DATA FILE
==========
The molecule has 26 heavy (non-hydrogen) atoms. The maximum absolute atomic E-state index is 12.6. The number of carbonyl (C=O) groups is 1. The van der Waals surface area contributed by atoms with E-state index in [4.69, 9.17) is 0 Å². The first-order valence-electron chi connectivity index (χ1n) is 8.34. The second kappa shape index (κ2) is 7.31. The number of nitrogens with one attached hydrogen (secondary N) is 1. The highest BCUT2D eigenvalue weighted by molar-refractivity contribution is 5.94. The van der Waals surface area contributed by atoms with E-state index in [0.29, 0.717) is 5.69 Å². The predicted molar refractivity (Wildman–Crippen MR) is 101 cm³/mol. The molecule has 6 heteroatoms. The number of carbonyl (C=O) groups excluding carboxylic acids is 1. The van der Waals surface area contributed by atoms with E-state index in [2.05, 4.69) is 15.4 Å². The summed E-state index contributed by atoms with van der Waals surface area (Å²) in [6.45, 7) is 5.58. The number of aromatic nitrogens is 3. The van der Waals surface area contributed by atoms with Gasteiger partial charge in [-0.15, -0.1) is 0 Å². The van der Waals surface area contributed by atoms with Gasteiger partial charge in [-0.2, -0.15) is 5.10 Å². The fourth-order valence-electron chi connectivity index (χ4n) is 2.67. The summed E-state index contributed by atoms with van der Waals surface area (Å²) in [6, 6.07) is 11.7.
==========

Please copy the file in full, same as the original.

The molecule has 26 heavy (non-hydrogen) atoms. The maximum absolute atomic E-state index is 12.6. The number of carbonyl (C=O) groups is 1. The van der Waals surface area contributed by atoms with E-state index in [4.69, 9.17) is 0 Å². The first-order valence-electron chi connectivity index (χ1n) is 8.34. The second kappa shape index (κ2) is 7.31. The number of nitrogens with one attached hydrogen (secondary N) is 1. The highest BCUT2D eigenvalue weighted by molar-refractivity contribution is 5.94. The van der Waals surface area contributed by atoms with E-state index in [0.29, 0.717) is 5.69 Å². The predicted molar refractivity (Wildman–Crippen MR) is 101 cm³/mol. The molecule has 6 heteroatoms. The number of carbonyl (C=O) groups excluding carboxylic acids is 1. The van der Waals surface area contributed by atoms with E-state index in [2.05, 4.69) is 15.4 Å². The summed E-state index contributed by atoms with van der Waals surface area (Å²) in [6.45, 7) is 5.58. The number of aromatic nitrogens is 3. The van der Waals surface area contributed by atoms with Gasteiger partial charge in [-0.15, -0.1) is 0 Å². The van der Waals surface area contributed by atoms with Gasteiger partial charge in [-0.2, -0.15) is 5.10 Å². The fourth-order valence-electron chi connectivity index (χ4n) is 2.67. The summed E-state index contributed by atoms with van der Waals surface area (Å²) in [6, 6.07) is 11.7.